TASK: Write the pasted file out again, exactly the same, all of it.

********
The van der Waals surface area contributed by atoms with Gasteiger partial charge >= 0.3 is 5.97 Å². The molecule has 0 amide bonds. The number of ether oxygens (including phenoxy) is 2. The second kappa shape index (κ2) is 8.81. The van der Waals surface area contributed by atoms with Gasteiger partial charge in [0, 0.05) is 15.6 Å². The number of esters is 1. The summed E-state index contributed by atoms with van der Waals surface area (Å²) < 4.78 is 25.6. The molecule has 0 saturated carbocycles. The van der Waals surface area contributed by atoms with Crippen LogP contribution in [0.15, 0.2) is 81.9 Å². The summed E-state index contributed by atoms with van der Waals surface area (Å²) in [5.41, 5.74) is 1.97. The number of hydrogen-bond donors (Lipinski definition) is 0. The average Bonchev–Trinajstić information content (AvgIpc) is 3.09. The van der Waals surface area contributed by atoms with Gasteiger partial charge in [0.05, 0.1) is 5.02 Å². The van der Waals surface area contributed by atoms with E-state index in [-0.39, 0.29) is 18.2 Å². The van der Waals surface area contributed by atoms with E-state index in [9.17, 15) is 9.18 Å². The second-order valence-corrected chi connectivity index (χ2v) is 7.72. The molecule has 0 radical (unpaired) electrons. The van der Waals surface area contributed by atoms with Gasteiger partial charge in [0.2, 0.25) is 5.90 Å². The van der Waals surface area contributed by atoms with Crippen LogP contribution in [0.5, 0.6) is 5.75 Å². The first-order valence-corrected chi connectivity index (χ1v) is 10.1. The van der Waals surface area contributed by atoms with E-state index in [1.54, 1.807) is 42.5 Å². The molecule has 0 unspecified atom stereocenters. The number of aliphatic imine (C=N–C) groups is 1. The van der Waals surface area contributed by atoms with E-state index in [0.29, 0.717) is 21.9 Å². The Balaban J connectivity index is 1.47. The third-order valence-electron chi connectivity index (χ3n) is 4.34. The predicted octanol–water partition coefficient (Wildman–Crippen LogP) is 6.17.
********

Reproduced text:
The van der Waals surface area contributed by atoms with Gasteiger partial charge >= 0.3 is 5.97 Å². The molecule has 0 amide bonds. The number of ether oxygens (including phenoxy) is 2. The second kappa shape index (κ2) is 8.81. The van der Waals surface area contributed by atoms with Gasteiger partial charge in [0, 0.05) is 15.6 Å². The number of esters is 1. The summed E-state index contributed by atoms with van der Waals surface area (Å²) < 4.78 is 25.6. The molecule has 0 saturated carbocycles. The van der Waals surface area contributed by atoms with Crippen LogP contribution in [0.15, 0.2) is 81.9 Å². The summed E-state index contributed by atoms with van der Waals surface area (Å²) in [5.41, 5.74) is 1.97. The number of hydrogen-bond donors (Lipinski definition) is 0. The average Bonchev–Trinajstić information content (AvgIpc) is 3.09. The van der Waals surface area contributed by atoms with Gasteiger partial charge in [0.05, 0.1) is 5.02 Å². The van der Waals surface area contributed by atoms with E-state index in [-0.39, 0.29) is 18.2 Å². The van der Waals surface area contributed by atoms with E-state index in [9.17, 15) is 9.18 Å². The second-order valence-corrected chi connectivity index (χ2v) is 7.72. The molecule has 0 radical (unpaired) electrons. The van der Waals surface area contributed by atoms with Gasteiger partial charge in [0.2, 0.25) is 5.90 Å². The van der Waals surface area contributed by atoms with Crippen LogP contribution in [0.5, 0.6) is 5.75 Å². The first-order valence-corrected chi connectivity index (χ1v) is 10.1. The van der Waals surface area contributed by atoms with E-state index in [1.54, 1.807) is 42.5 Å². The molecule has 0 unspecified atom stereocenters. The number of aliphatic imine (C=N–C) groups is 1. The van der Waals surface area contributed by atoms with E-state index in [0.29, 0.717) is 21.9 Å². The Balaban J connectivity index is 1.47. The third-order valence-electron chi connectivity index (χ3n) is 4.34. The predicted octanol–water partition coefficient (Wildman–Crippen LogP) is 6.17.